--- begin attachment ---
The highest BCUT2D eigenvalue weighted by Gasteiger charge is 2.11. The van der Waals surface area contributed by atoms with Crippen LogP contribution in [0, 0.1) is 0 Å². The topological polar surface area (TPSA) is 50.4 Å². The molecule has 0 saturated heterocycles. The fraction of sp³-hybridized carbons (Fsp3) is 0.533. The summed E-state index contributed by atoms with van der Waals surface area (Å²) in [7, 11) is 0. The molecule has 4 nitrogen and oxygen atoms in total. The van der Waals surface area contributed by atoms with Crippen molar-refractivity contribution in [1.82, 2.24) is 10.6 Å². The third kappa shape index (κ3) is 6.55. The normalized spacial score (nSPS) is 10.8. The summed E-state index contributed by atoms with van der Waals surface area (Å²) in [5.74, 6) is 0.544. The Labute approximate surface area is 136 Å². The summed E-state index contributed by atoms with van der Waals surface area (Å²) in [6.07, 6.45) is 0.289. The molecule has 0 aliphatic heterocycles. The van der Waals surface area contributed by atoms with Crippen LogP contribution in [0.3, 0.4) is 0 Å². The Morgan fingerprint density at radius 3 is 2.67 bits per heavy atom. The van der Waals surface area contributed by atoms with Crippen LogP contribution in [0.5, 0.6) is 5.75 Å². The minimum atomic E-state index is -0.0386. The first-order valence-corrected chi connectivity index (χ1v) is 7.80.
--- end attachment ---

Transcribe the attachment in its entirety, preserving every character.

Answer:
The highest BCUT2D eigenvalue weighted by Gasteiger charge is 2.11. The van der Waals surface area contributed by atoms with Crippen LogP contribution in [0, 0.1) is 0 Å². The topological polar surface area (TPSA) is 50.4 Å². The molecule has 0 saturated heterocycles. The fraction of sp³-hybridized carbons (Fsp3) is 0.533. The summed E-state index contributed by atoms with van der Waals surface area (Å²) in [7, 11) is 0. The molecule has 4 nitrogen and oxygen atoms in total. The van der Waals surface area contributed by atoms with Crippen molar-refractivity contribution in [1.82, 2.24) is 10.6 Å². The third kappa shape index (κ3) is 6.55. The normalized spacial score (nSPS) is 10.8. The summed E-state index contributed by atoms with van der Waals surface area (Å²) in [5.74, 6) is 0.544. The Labute approximate surface area is 136 Å². The summed E-state index contributed by atoms with van der Waals surface area (Å²) in [6.07, 6.45) is 0.289. The molecule has 0 aliphatic heterocycles. The van der Waals surface area contributed by atoms with Crippen LogP contribution in [0.3, 0.4) is 0 Å². The Morgan fingerprint density at radius 3 is 2.67 bits per heavy atom. The van der Waals surface area contributed by atoms with Crippen LogP contribution in [0.5, 0.6) is 5.75 Å². The minimum atomic E-state index is -0.0386. The first-order valence-corrected chi connectivity index (χ1v) is 7.80.